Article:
5. This figure shows the total mentions of ONS and its outputs in the media landscape. Percentage shows what proportion of these mentions featured a comment from an ONS spokesperson. There is no target set for media coverage. This measurement of this indicator has changed since last year so is not comparable to data from 2021-22.


Major errors06 major errors reported between April 2022 and March 20237 major errors reported between April 2021 and March 20226
escalated to the
OSR and National
04 statistical concerns that required escalation between April 2022 and March 20230 statistical concerns that required escalation between January 2022 and March 20227
Social Surveysn/a2,724 monthly responses for March 23 Labour Force Survey Wave 12,560 monthly responses for March 22 Labour Force Survey Wave 18
COVID19 Infection
Swabs within range 256,847 to 276,180

Bloods within range 102,739 to 110,472
228,076 monthly UK Swabs as of March 2023

95,873 monthly UK Bloods
as of March 2023
179,555 monthly UK Swabs as of March 2022

156,225 monthly UK Bloods
as of March 2022
6. The Major Errors indicator helps to measure the quality of our outputs. The errors reported represent less than one per cent of our total statistical releases in the period. For context these errors are defined as those which, for example, could affect an important aspect of a release, or lead a user to misinterpret the statistics. As set out in the Governance Statement we are improving our approach to managing quality risks and strengthening the assurance system that operates to manage them. All errors were swiftly corrected and communicated to users.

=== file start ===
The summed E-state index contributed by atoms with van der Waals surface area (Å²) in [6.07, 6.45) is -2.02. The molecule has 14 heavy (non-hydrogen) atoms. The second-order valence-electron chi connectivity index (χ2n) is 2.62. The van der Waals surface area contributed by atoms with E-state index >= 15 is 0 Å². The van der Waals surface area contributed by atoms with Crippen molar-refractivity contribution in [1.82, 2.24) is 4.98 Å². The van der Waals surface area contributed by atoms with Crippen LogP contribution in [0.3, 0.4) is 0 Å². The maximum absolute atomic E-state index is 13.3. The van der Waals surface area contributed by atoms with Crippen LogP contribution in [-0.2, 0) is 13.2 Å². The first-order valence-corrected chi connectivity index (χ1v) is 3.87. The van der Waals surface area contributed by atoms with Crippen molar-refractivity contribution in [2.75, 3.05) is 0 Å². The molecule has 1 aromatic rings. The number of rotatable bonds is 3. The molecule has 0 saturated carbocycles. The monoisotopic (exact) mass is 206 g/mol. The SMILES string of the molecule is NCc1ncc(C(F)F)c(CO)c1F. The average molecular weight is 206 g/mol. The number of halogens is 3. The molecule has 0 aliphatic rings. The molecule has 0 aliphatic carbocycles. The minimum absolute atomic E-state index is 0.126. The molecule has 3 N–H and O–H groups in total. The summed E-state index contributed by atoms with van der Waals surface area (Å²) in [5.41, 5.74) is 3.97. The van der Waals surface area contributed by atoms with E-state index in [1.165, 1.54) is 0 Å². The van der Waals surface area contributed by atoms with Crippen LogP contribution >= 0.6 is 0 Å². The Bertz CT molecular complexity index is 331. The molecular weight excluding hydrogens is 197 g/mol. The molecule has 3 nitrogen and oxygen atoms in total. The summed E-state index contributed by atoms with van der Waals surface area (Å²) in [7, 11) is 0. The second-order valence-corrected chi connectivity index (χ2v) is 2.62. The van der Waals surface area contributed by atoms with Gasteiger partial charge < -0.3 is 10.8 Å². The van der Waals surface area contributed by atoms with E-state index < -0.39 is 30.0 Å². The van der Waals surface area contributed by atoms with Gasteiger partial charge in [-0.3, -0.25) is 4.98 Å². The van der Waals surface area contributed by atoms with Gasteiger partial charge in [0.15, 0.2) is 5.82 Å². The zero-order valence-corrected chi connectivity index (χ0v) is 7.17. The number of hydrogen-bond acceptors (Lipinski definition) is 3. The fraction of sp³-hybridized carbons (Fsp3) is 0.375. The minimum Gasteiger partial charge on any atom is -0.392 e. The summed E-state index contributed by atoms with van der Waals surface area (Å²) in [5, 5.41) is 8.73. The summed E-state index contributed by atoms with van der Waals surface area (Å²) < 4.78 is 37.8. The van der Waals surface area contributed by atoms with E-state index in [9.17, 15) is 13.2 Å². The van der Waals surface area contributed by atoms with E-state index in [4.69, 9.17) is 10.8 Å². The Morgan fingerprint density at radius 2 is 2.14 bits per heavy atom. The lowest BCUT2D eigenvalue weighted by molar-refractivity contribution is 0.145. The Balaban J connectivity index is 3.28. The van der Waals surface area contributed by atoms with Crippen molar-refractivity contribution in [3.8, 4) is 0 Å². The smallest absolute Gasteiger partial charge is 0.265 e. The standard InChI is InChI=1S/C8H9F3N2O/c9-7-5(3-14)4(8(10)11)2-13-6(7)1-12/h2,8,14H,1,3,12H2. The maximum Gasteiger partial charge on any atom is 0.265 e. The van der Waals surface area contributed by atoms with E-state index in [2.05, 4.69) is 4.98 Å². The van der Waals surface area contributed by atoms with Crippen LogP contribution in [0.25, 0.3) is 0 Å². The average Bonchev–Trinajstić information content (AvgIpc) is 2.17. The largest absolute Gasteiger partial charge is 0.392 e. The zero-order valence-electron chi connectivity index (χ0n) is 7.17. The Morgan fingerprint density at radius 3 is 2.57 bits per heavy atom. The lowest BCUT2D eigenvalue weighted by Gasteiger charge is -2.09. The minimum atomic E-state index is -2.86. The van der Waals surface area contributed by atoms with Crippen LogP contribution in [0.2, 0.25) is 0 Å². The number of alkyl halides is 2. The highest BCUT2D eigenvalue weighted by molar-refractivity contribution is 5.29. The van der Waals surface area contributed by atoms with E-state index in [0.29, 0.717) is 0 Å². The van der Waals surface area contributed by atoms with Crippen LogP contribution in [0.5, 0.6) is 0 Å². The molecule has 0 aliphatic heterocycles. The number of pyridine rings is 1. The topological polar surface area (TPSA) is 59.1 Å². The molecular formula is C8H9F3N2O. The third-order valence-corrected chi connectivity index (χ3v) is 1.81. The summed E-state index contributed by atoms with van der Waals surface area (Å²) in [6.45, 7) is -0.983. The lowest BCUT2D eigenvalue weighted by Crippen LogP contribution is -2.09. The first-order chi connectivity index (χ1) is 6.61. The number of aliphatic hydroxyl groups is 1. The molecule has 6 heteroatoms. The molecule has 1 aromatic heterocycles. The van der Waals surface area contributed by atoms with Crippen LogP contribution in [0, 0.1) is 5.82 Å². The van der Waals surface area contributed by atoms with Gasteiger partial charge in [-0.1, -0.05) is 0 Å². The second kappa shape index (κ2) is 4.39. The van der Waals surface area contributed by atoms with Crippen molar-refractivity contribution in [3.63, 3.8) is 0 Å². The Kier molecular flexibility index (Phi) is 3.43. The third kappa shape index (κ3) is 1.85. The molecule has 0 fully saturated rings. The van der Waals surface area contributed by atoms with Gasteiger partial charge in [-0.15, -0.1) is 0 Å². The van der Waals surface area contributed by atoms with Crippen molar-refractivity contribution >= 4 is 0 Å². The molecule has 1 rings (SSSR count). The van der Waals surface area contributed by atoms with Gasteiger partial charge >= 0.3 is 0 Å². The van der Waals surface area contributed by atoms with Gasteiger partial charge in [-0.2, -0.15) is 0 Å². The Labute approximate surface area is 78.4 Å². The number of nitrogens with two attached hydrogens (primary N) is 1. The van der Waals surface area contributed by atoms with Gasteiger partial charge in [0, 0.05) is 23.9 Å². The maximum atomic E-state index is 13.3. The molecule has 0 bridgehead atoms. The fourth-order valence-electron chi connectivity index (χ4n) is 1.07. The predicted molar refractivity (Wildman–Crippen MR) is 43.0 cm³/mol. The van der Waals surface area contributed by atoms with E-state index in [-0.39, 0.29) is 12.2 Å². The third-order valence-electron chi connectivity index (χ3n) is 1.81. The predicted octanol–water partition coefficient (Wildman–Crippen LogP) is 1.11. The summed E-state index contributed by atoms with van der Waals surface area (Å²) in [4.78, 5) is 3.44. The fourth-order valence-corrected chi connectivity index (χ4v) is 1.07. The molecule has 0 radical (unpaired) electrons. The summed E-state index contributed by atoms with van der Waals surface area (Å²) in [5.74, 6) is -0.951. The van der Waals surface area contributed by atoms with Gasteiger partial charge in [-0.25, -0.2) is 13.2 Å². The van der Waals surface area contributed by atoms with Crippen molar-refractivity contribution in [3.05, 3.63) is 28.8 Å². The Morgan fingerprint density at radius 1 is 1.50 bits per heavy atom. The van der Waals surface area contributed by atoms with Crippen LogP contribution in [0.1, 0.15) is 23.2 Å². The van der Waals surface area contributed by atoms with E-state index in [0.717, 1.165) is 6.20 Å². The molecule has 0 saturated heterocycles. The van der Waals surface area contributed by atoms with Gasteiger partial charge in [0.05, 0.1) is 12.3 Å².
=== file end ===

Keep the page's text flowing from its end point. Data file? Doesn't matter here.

7. Statistical Concerns refers to ‘Reporting concerns under the code of practice’. The deputy Head of Profession will decide if a concern needs to be escalated to the Office for Statistics Regulation and the National Statistician. Comparable data is only available from January 2022.
8. Monthly responses are monitored to reflect the level of engagement with our key social surveys. We are yet to establish a target level for this KPI.
9. Measures the number of Monthly UK Swabs and Monthly UK Bloods under the COVID19 Infection Survey – these are counts of results, including void tests, in the preceding 28 day period. The target range over the life of the survey has varied and variation in the number of swabs and bloods collected compared with 2022 is expected. Swabs and bloods for March 2023 were slightly outside the target range and this was an expected part of the closing down of the survey across March 2023.


ONS staff
- Ethnicity
By 2025 – 11% of
ONS staff are from an ethnic minority
As of March 2023:
• 9.4% of ONS staff are from an ethnic minority
As of March 2022:
• 7.9% of ONS staff are from an ethnic minority
ONS staff
diversity - Sex
By 2025 - 50% of staff at each grade, and 50% of staff overall are femaleAs of March 2023:
• 56% of ONS staff are female
• At least 50% of staff at all grades, except for Grade 6 (49%) and SCS (42%), are female
As of March 2022: